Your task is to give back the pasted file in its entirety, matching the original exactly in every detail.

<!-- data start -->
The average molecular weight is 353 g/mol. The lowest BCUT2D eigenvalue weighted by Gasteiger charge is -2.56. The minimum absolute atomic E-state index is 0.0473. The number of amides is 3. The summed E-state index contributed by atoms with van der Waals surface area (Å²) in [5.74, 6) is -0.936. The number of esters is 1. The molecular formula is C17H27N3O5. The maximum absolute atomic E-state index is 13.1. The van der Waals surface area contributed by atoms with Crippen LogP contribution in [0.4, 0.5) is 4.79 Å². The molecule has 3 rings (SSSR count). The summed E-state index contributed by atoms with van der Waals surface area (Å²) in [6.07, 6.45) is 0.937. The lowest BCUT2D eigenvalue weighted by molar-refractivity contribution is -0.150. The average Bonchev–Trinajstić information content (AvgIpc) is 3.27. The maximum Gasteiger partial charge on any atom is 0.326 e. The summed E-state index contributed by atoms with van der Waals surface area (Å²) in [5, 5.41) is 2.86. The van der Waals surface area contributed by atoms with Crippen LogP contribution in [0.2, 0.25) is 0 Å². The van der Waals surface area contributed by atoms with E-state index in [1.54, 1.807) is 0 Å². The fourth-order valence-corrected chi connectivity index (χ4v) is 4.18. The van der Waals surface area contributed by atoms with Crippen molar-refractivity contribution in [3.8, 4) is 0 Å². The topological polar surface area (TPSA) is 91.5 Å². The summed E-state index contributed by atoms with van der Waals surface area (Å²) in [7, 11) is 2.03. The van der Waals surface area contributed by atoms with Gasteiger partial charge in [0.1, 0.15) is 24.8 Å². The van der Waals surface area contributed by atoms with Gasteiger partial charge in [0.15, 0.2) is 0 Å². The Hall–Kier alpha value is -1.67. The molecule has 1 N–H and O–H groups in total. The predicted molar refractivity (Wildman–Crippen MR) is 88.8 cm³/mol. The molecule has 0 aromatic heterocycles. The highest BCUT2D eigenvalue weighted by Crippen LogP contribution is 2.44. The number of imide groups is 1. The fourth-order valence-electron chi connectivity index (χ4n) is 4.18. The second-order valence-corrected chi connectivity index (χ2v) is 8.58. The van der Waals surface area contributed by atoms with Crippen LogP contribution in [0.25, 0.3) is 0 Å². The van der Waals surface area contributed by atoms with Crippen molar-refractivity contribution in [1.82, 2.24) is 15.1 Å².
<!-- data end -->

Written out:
The average molecular weight is 353 g/mol. The lowest BCUT2D eigenvalue weighted by Gasteiger charge is -2.56. The minimum absolute atomic E-state index is 0.0473. The number of amides is 3. The summed E-state index contributed by atoms with van der Waals surface area (Å²) in [5.74, 6) is -0.936. The number of esters is 1. The molecular formula is C17H27N3O5. The maximum absolute atomic E-state index is 13.1. The van der Waals surface area contributed by atoms with Crippen LogP contribution in [0.4, 0.5) is 4.79 Å². The molecule has 3 rings (SSSR count). The summed E-state index contributed by atoms with van der Waals surface area (Å²) in [6.07, 6.45) is 0.937. The lowest BCUT2D eigenvalue weighted by molar-refractivity contribution is -0.150. The average Bonchev–Trinajstić information content (AvgIpc) is 3.27. The maximum Gasteiger partial charge on any atom is 0.326 e. The summed E-state index contributed by atoms with van der Waals surface area (Å²) in [5, 5.41) is 2.86. The van der Waals surface area contributed by atoms with Crippen LogP contribution in [0.2, 0.25) is 0 Å². The van der Waals surface area contributed by atoms with E-state index in [1.54, 1.807) is 0 Å². The fourth-order valence-corrected chi connectivity index (χ4v) is 4.18. The van der Waals surface area contributed by atoms with Crippen molar-refractivity contribution in [3.8, 4) is 0 Å². The topological polar surface area (TPSA) is 91.5 Å². The summed E-state index contributed by atoms with van der Waals surface area (Å²) in [7, 11) is 2.03. The van der Waals surface area contributed by atoms with Gasteiger partial charge in [0.1, 0.15) is 24.8 Å². The van der Waals surface area contributed by atoms with Gasteiger partial charge in [0.15, 0.2) is 0 Å². The Hall–Kier alpha value is -1.67. The molecule has 1 N–H and O–H groups in total. The predicted molar refractivity (Wildman–Crippen MR) is 88.8 cm³/mol. The molecule has 0 aromatic heterocycles. The highest BCUT2D eigenvalue weighted by Crippen LogP contribution is 2.44. The number of imide groups is 1. The fourth-order valence-electron chi connectivity index (χ4n) is 4.18. The second-order valence-corrected chi connectivity index (χ2v) is 8.58. The van der Waals surface area contributed by atoms with Crippen LogP contribution in [0.25, 0.3) is 0 Å². The van der Waals surface area contributed by atoms with Crippen molar-refractivity contribution in [1.82, 2.24) is 15.1 Å².